We can stop the metaphor here…no one needs to die to make my point today (canary OR copywriter)…but I want to talk about some examples of why I think top copywriters are the folks to watch if you want to know the best route through your marketing tunnel (and yes, that’s “tunnel,” not “funnel”).

Also, as one of my copywriter friends said the first time I shared this idea a few years ago:

“No copywriters were harmed in the writing of this article.” 

At the Titans of Direct Response event in 2014 I began the trend of putting as many copywriters as possible on stage at the events I host…many are shy by nature but they are never shy once you get them going, talking in depth about their craft.

At Titans, there was a panel consisting of the top four copywriters who I worked with the most at the time of the event, four writers responsible for over 600 million pieces of successful direct mail over 20 years (just for my former company Boardroom).

I affectionately called them my “Mount Rushmore of Boardroom Copywriters” and they are heroes to me: Eric Betuel, David Deutsch, Arthur Johnson and Parris Lampropoulos are not only “canaries of the highest order,” they became the most important partners to our business (which was consistently $80 million to $100 million in the period they wrote for us, hitting a high of over $150 million).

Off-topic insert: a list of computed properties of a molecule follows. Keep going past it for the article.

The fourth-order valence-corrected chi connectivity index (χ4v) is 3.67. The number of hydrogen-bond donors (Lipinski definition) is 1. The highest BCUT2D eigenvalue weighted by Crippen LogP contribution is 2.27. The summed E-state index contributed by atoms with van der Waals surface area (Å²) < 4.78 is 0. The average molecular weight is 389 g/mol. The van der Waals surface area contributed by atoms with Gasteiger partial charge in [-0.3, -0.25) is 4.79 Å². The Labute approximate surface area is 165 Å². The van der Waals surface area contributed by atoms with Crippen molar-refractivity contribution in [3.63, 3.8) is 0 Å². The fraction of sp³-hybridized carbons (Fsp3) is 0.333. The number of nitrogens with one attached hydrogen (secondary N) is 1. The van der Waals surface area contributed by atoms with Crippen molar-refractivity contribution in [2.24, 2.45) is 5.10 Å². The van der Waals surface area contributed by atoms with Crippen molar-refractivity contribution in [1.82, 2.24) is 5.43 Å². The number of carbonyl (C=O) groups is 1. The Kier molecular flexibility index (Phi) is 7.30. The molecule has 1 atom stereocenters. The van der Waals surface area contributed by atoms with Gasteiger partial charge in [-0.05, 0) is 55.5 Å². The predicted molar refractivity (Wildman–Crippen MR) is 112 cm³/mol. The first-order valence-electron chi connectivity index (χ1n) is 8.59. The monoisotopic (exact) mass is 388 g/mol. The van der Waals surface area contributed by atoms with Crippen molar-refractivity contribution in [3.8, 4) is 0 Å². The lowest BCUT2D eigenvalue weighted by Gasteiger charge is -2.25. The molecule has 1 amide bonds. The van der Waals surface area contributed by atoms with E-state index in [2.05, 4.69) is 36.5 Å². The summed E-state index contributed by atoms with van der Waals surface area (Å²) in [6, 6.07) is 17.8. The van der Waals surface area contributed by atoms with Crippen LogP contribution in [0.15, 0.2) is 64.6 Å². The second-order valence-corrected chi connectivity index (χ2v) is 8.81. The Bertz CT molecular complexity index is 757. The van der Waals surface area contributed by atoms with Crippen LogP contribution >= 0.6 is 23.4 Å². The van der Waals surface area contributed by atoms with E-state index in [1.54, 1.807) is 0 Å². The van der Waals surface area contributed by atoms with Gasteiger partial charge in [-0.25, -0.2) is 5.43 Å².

Note: I’ve also got a “Pre-1995 Mount Rushmore of Boardroom Copywriters” who I have highlighted in previous posts.

Gene Schwartz, Gary Bencivenga, Jim Rutz and Mel Martin are those guys—just go to my blog page and put any one of their names in the search bar to learn more.

Bencivenga was also on stage at that sameTitans event in 2014…his final appearance as a speaker and he delivered a presentation for the ages.

Schwartz, Rutz and Martin would have been on stage had they still been with us…but I know they were smiling down from above.

I’m not just name dropping here.

My point is that we always had the good sense to hire the best and we were never cheapskates when it came to hiring top creative talent…why leave this critical area to amateurs?

That’s lesson one for today.

Back to the coal mine for some additional lessons.

One thing our best writers were able to do for us at Boardroom was to perfect what I call the “Bloodhound” concept.

Our founder Marty Edelston, was not the expert in any one area we wrote about…but he was the most inquisitive man on the planet…always looking out for the average Joe.

The way all of our copywriters were able to write in his voice and create a powerful watchdog for average Americans was amazing to behold.

Like the best copywriters who ever lived, Marty was a canary in a coal mine himself,  protecting consumers from all the bad advice and bad guys they encountered every day.

Marty wasn’t the only bloodhound for information in this partnership.